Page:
Sunday, March 28, 2010

Halocho #543 - Erev Pessach check-list

Tomorrow - Monday - is Erev Pessach; a busy day.

- Remember to light a 26-hour candle (or leave on a flame on the stove) so that you can light Shabbat candles on Tuesday evening, if you live outside Israel .

- For details of the Fast of the Firstborn see Halocho #540

- Prepare the Salt Water for the Seder.

- Roast the Egg and Bone.

- Open the boxes of Matza, so as not to tear writing on Yom Tov.

- Ensure the wine bottles can be opened on Yom Tov without tearing any writing; else open them beforehand.

- Ensure Challa has been separated from the Matza to be used on Yom Tov

- Make the Charoset.

One does not say מִזְמוֹר לְתוֹדָה nor לַמְנַצֵּחַ from Erev Pessach until Isru Chag.

One may not eat Chametz after 1/3 of the day - and then one needs to burn ones Chametz and say Kol Chamira declaring all Chametz one owns to be ownerless like dust.

Work that may not be done on Chol Hamo'ed may not be done on Erev Pessach after noon. See Halocho #525 and #528 for details.

One may not eat Matza on Erev Pessach.

Source: Kitzur Shulchan Aruch 113: 1 - 5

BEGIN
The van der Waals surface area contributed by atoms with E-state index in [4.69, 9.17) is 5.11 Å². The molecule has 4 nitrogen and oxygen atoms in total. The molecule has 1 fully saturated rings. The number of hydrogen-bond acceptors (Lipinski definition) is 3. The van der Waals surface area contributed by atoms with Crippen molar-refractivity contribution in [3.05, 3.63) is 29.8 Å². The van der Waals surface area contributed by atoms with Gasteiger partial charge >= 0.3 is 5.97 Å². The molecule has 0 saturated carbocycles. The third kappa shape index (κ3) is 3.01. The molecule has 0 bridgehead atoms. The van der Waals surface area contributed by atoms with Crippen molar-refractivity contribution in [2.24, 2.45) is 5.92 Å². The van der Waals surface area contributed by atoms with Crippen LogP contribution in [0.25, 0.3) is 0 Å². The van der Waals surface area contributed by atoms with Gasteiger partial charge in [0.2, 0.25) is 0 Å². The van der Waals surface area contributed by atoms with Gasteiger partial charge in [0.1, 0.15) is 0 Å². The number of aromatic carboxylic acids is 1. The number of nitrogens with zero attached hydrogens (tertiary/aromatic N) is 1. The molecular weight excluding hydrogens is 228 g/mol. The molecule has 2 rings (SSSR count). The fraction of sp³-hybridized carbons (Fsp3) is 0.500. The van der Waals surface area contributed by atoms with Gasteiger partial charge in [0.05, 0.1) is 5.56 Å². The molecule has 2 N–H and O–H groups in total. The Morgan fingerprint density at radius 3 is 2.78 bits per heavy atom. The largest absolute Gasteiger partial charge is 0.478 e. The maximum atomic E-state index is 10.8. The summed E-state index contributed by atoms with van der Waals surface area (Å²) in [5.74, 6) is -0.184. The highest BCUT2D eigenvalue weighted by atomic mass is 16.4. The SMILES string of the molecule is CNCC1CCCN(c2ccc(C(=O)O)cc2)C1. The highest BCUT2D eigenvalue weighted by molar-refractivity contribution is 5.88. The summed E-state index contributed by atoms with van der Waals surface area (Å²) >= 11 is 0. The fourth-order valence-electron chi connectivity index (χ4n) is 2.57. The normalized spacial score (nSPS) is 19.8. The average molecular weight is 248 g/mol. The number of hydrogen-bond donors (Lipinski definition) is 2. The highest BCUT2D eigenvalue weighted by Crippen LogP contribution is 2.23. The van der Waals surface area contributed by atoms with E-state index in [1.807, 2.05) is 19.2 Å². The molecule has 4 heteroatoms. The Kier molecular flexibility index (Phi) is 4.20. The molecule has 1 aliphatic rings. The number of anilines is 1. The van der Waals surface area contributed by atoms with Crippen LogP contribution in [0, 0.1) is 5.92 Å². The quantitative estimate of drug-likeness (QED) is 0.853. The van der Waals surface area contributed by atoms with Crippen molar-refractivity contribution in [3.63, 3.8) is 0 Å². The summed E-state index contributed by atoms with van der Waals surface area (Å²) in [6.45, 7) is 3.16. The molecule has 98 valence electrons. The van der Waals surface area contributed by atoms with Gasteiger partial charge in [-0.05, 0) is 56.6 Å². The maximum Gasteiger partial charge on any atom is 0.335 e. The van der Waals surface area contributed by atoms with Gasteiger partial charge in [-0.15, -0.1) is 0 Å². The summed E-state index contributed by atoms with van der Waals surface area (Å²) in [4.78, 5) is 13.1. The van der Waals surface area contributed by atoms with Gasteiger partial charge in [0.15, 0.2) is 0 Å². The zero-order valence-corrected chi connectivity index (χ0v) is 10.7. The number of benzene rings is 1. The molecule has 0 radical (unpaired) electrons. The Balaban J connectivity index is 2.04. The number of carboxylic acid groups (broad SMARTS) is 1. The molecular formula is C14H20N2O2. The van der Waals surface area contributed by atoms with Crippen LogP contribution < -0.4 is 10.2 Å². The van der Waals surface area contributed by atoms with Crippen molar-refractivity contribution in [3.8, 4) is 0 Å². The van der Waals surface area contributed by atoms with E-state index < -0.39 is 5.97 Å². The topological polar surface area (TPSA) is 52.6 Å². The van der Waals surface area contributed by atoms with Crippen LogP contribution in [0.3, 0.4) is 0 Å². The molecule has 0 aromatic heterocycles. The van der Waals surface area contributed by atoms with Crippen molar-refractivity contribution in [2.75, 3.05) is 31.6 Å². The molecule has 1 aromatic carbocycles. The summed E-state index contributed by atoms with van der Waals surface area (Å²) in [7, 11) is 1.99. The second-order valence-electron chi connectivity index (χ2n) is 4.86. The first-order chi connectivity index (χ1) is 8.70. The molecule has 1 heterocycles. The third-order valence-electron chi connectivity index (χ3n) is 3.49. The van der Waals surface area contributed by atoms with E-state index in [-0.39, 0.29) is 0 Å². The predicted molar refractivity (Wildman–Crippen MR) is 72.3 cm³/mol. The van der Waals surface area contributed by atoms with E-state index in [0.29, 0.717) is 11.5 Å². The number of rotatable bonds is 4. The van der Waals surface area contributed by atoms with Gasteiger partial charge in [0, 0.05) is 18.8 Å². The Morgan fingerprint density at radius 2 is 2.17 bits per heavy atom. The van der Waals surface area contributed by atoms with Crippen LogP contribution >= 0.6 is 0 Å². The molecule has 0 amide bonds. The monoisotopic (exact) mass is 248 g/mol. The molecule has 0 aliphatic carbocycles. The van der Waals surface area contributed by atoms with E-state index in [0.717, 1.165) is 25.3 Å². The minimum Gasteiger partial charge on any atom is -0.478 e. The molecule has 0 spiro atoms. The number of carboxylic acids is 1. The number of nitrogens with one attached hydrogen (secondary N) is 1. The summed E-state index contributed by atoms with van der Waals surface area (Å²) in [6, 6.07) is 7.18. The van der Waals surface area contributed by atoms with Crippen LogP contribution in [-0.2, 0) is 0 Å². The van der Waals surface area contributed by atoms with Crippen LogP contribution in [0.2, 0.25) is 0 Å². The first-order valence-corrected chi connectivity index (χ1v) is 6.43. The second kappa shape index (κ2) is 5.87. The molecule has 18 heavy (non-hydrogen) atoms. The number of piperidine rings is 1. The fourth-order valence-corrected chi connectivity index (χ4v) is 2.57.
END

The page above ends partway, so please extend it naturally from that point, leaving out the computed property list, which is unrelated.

Wishing everybody a meaningful and enjoyable Pessach

- Danny
Sunday, 13 Nissan 5770 - tonight is Bedikat Chametz night

The next Halocho-a-Day is scheduled for after Pessach, Wednesday, 23 Nissan

Thursday, March 25, 2010

Halocho #542 - The great Shabbat Hagadol

Today, 10 Nissan, in the year 2449, the Jews in Egypt selected lambs for their Pessach sacrifice.

Forty years later, on 10 Nissan, the prophetess Miriam - sister of Aaron and Moshe - died.

A year later on 10 Nissan, the Jews crossed the Jordan river, as recorded in Joshua 3-4.

The Jews in Egypt were commanded to take home a lamb for their pre-Exodus Seder on 10 Nissan, four days before it was going to be sacrificed.

It was a miracle that the Egyptians didn't harm the Jews when they did this, since lambs were considered sacred objects in Egypt.

Since we left Egypt on Thursday 15 Nissan, this miracle happened on a Shabbat. To commemorate this miracle, the Shabbat before Pessach is called Shabbat Hagadol - the Great Shabbat - and a special Haftara is read; the last chapter in Malachi which predicts the future redemption, may we merit it in our days.

The custom is to read the narrative section of the Haggada - from Avadim Hayinu (we were slaves) until (but not including) Rabban Gamliel's admonition to say "Pesach, Matza and Marror" - at Mincha on Shabbat Hagadol.

Source: Shulchan Aruch, Orach Chaim 430

Shabbat Shalom

- Danny
Thursday, 10 Nissan 5770

Wednesday, March 24, 2010

Halocho #541 - Should one use a candle for Bedikat Chametz?

On Sunday night one may not do any work, nor eat anything, until one has checked the house for Chametz.